Our platform serves as a discovery engine and has allowed us to identify a number of therapeutic programs that support long-term pipeline development.

Our RDX013 program is aimed at discovering and evaluating orally administered small molecule therapeutic candidates that modulate the secretion of potassium in the GI tract. Our agents are designed to enhance potassium secretion in the colon in order to decrease systemic potassium, thereby correcting hyperkalemia, a condition caused by an excess of potassium in patients with chronic kidney disease (CKD) and/or congestive heart failure. For people with CKD or heart failure, and particularly those who are also taking highly beneficial renin-angiotensin-aldosterone system inhibitors (RAASi), there is a greater risk of developing hyperkalemia due to the side effects of those drugs and the kidney’s limited ability to keep potassium in balance. We have demonstrated proof-of-concept with RDX013 showing potassium secretion in preclinical models of disease.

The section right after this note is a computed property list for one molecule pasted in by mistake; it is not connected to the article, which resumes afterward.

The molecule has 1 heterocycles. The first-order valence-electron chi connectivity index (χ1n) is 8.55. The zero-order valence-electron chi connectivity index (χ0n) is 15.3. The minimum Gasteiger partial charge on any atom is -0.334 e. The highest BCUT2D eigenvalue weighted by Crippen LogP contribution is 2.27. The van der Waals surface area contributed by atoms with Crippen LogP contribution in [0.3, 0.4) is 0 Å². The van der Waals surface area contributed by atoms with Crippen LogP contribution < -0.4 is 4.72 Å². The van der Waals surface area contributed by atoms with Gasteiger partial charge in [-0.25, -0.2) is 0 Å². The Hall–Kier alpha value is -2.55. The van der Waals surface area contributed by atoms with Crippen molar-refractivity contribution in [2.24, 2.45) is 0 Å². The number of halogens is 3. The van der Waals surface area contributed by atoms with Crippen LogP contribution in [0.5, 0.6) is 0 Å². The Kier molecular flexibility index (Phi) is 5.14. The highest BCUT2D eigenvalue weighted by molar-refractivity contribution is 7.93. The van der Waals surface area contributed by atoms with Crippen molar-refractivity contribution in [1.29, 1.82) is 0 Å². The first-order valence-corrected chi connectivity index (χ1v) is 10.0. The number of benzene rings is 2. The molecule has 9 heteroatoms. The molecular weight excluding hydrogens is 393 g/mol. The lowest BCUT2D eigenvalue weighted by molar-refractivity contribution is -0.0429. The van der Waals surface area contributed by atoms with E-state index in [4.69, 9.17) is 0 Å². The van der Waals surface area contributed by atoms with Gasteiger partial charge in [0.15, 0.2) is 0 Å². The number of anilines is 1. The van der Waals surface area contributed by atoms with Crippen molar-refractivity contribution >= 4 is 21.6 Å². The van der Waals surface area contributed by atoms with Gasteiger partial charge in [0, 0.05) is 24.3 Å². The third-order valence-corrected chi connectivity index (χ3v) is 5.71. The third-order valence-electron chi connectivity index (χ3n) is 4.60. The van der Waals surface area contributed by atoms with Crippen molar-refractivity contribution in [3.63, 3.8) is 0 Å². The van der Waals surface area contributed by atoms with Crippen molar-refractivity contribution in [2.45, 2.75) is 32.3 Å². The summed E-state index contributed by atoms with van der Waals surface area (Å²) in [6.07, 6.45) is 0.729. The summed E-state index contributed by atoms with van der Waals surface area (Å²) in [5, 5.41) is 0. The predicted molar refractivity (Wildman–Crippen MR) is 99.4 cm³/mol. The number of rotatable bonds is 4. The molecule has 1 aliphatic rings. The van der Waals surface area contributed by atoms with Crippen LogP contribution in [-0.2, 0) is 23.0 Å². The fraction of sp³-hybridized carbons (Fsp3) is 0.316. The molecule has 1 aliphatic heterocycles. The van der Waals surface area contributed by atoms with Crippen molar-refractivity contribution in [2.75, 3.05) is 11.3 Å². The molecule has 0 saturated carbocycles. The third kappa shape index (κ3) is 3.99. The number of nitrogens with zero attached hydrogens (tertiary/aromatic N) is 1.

The focus of our RDX009 program is on the discovery and development of minimally systemic TGR5 agonists that stimulate the production of critical metabolic hormones such as those involved in the maintenance of the body’s reaction to nutrients and the maintenance and care of the structural integrity of the gut. We are evaluating RDX009 program molecules for their potential effect in multiple indications including nonalcoholic steatohepatitis (NASH), motility disorders and other GI indications. Our lead compound in this program is RDX8940, which is being evaluated for its safety and ability to stimulate sufficient levels of critical metabolic hormones to treat disease. We are considering pursuing multiple GI indications for the development of RDX8940. Given pre-clinical data we’ve generated, we have a particular interest in developing RDX8940 for the treatment of patients with NASH, a serious and devastating condition affecting the liver.